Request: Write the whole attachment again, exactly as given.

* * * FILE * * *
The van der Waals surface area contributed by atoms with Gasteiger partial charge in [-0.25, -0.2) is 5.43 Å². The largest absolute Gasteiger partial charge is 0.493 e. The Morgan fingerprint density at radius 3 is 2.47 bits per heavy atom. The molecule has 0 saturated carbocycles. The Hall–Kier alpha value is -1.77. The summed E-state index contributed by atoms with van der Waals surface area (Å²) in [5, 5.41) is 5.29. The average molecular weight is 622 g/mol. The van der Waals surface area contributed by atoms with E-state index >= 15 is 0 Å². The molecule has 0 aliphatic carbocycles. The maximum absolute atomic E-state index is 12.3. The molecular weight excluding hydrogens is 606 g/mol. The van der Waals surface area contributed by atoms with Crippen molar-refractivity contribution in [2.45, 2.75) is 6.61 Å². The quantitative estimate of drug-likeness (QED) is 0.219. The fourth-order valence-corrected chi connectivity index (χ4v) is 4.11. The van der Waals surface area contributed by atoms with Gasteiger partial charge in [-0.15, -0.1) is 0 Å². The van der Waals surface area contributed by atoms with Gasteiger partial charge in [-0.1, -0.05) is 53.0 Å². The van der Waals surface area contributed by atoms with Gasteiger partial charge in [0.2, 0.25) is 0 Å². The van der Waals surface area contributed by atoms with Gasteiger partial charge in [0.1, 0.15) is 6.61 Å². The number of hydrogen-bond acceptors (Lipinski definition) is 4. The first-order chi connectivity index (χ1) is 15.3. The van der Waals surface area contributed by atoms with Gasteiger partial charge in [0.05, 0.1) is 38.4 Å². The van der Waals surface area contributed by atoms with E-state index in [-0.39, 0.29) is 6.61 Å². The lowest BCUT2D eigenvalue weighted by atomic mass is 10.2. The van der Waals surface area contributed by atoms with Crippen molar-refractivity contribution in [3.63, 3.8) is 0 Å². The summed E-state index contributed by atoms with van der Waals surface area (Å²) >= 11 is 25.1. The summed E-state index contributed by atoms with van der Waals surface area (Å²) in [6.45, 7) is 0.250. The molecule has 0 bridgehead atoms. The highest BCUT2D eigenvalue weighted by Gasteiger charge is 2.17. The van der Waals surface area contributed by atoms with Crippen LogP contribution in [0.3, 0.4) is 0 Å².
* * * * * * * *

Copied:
The van der Waals surface area contributed by atoms with Gasteiger partial charge in [-0.25, -0.2) is 5.43 Å². The largest absolute Gasteiger partial charge is 0.493 e. The Morgan fingerprint density at radius 3 is 2.47 bits per heavy atom. The molecule has 0 saturated carbocycles. The Hall–Kier alpha value is -1.77. The summed E-state index contributed by atoms with van der Waals surface area (Å²) in [5, 5.41) is 5.29. The average molecular weight is 622 g/mol. The van der Waals surface area contributed by atoms with E-state index >= 15 is 0 Å². The molecule has 0 aliphatic carbocycles. The maximum absolute atomic E-state index is 12.3. The molecular weight excluding hydrogens is 606 g/mol. The van der Waals surface area contributed by atoms with Crippen molar-refractivity contribution in [2.45, 2.75) is 6.61 Å². The quantitative estimate of drug-likeness (QED) is 0.219. The fourth-order valence-corrected chi connectivity index (χ4v) is 4.11. The van der Waals surface area contributed by atoms with Gasteiger partial charge in [-0.15, -0.1) is 0 Å². The van der Waals surface area contributed by atoms with Gasteiger partial charge in [-0.1, -0.05) is 53.0 Å². The van der Waals surface area contributed by atoms with Gasteiger partial charge in [0.2, 0.25) is 0 Å². The van der Waals surface area contributed by atoms with Gasteiger partial charge in [0.1, 0.15) is 6.61 Å². The number of hydrogen-bond acceptors (Lipinski definition) is 4. The first-order chi connectivity index (χ1) is 15.3. The van der Waals surface area contributed by atoms with Gasteiger partial charge in [0.05, 0.1) is 38.4 Å². The van der Waals surface area contributed by atoms with E-state index in [-0.39, 0.29) is 6.61 Å². The lowest BCUT2D eigenvalue weighted by atomic mass is 10.2. The van der Waals surface area contributed by atoms with Crippen molar-refractivity contribution in [3.63, 3.8) is 0 Å². The summed E-state index contributed by atoms with van der Waals surface area (Å²) >= 11 is 25.1. The summed E-state index contributed by atoms with van der Waals surface area (Å²) in [6.45, 7) is 0.250. The molecule has 0 bridgehead atoms. The highest BCUT2D eigenvalue weighted by Gasteiger charge is 2.17. The van der Waals surface area contributed by atoms with Crippen LogP contribution in [0.3, 0.4) is 0 Å².